I am blissing out at water yoga. There are just a few of us in class this day and things are particularly peaceful, the water heavenly warm, cradling me, taking me at once inside myself and outside myself, or more accurately outside my “life.” Wouldn’t it be something if this could be my life, instead, this peace, no phones, no computers, no demands, as my teacher would say, “nowhere to be, no one to be.”
I become a kinder, gentler person here. Moving slowly through poses that induce a deep, deep relaxation. Inhaling, exhaling, following my breath--as I expand my chest, I expand my heart, just as surely. Here in this house of compassion, this pool of compassion.
Perhaps the cold-hearted and hot-headed dictators of the world need to take a dip, I muse almost sleepily. No way everyone could do yoga like this and still do evil, is there?
We move to the shallow end of the pool for some of our standing poses, warrior poses, and we become women peace warriors, torsos erect, arms out on a flat plane, and we bend one knee and stretch into our peaceful power, fierce but graceful.
Every week we are as diverse a bunch as you can find, but today in particular this pool is like, well, a melting pot, or perhaps a rich stew, of abilities, of nationalities, of ages.
A new student who is blind learns to trust the water and the teacher and the foam noodle that supports her, and her daughter offers her some coaching while moving through the poses herself. Before class starts they circle around the interior of the small pool so she can feel its kidney shape.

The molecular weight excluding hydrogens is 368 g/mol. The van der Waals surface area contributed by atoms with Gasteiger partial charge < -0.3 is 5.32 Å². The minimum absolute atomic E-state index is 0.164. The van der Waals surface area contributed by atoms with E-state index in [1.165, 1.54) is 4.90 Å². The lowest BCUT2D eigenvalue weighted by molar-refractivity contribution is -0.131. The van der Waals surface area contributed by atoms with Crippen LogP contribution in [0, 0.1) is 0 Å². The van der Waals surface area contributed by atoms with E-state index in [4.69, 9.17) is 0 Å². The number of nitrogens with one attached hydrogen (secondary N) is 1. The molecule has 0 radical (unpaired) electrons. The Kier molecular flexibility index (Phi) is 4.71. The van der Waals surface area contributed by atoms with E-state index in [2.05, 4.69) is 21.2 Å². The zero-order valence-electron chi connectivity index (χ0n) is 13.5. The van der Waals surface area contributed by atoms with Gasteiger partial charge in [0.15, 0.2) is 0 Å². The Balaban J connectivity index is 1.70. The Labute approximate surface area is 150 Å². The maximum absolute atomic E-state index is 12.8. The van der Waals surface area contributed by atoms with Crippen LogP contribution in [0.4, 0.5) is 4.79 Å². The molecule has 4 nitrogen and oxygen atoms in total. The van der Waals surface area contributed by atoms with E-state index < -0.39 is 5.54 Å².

Another woman with a hairline fracture on her foot sits in a chair on the apron of the pool, doing poses as best she can from her seated position.
Yet another woman on crutches arrives as class is nearly over, having gotten our new schedule mixed up. Our teacher welcomes her; we wait for her to make her way in and join us for the final floating relaxation exercise, so she doesn’t miss this very special time entirely. This place has its own personality, created by those who host it and those who find their way to it. Expansive always, compassionate always.
Our teacher herself lopes alongside as we go through our exercises, unable to come in because her arm is in a cast, but still casting her calming presence.
The water yoga is a home to all. People come sometimes for just one class, sometimes for a few on an extended visit from overseas, joining those of us who are local and who try and come every week. We have students speaking many languages; sometimes we have simultaneous Croatian to Italian to English interpretation and back around again. Other times it’s English to Hindi, or Spanish or French. We welcome men, too, but it’s been a while since a Y chromosome has been in the class, and we’ve settled into a circle of women.
I look back and laugh, remembering my arrival at my first class here. I’d left chaos at work, the traffic was a nightmare and I was late. I blew in the door grumpy, having decided there was no way I was going to do this again, for how crazy was it to become wildly stressed in order to attend something I came to for de-stressing? I almost hadn’t come in, as I was close to tears and the world felt like it was spinning out of control. And then I stepped into the water, and before an hour had passed I was hooked. Week after week, year after year, I step in and shed my cares, some weeks with greater difficulty than others, but that’s part of the practice, too, as much as the stretching and the breathing.